London 2010 – Day 4 (morning) – Tower of London

I woke up to an overcast sky. Normally this isn’t the kind of weather I want but today was an exception, because I was visiting the Tower of London. A vivid blue sky is incongruous with a fortress notorious for its many atrocities: executions, murders, overcharging tourists etc.

At the main gate a uniformed and rather rotund  man was giving a tour. He was, of course, one of the Yeoman Warders. Historically they are guardians of the tower, but these days their role is largely ceremonial. In practice, they now act as tour guides.

These people are wickedly humorous. Some of their best jokes:

(To American tourists) If you had paid your taxes, all this wonderful history would have been yours!

This (referring to the Traitor’s Gate) was originally named the Water Gate. So, (again, to American tourists) we had one first.

Guy Fawkes… was the only man in British history to enter Parliament with a clear agenda, and the resources to see it through. You don’t see that in government these days do you? (Not funny unless you know he was there to blow up the king!)

The tour ended in a chapel where many historical figures are buried, among which is Queen Anne Boleyn. If you’ve seen the 2008 film The Other Boleyn Girl, you may remember her. I’m a history buff. It’s hard to describe the sensation when you realize that a historical person whose name you’ve heard so many times is buried right there, before your eyes, six feet under that stone. It gave me goosebumps. It made my head spin.

Then I went to see the crown jewels, the “bling” things. Photography is not allowed in the jewel house so sorry no pictures. Biggest attraction was The Star of Africa, the world’s largest diamond (530.2 carats). As the Yeoman Warder thoughtfully warned, ladies should not compare it with their engagement ring.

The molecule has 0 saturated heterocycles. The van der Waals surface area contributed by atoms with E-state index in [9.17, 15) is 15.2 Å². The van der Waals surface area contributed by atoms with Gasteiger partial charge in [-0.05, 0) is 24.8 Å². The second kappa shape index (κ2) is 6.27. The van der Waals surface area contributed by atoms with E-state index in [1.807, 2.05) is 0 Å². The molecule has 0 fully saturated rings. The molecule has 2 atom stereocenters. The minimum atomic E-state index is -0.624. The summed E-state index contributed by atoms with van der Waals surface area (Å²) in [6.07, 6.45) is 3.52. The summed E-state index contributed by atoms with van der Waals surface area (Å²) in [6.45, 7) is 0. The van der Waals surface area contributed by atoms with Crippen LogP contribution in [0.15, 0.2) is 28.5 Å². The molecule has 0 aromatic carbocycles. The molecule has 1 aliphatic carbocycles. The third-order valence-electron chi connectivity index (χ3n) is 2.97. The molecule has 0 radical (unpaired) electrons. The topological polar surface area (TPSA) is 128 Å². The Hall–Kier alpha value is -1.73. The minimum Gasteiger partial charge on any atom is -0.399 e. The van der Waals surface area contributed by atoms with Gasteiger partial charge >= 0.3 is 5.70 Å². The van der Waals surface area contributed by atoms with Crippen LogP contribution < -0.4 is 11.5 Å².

This is the White Tower, the main structure in the Tower of London. Built in around 1080, it’s almost a thousand years old. The weather was much better now:

It is now a museum of historical armours and weapons, notably Henry VIII’s armour. It’s difficult to take this picture in auto mode because the camera always focuses on the codpiece:

This is the gravity-operated medieval toilet:

Another armour, this one with intricate engraving:

This is where medieval kings slept:

From the bed chamber the new London City Hall can be seen. I wonder if its location is specially chosen so that the new and old government headquarters face each other, separated not just by a river but also 1000 years of history.

Even though it has become a bit touristy, the Tower of London is still an unmissible attraction, but you need to have some interest and knowledge in English history to make the best of it. Spare at least two hours.

One thought on “London 2010 – Day 4 (morning) – Tower of London

  1. “As the Yeoman Warder thoughtfully warned, ladies should not compare it [The Star of Africa] with their engagement ring.” — Very wise🙂

    I watched The Other Boleyn Girl and enjoyed it quite a bit. Have you read the book?

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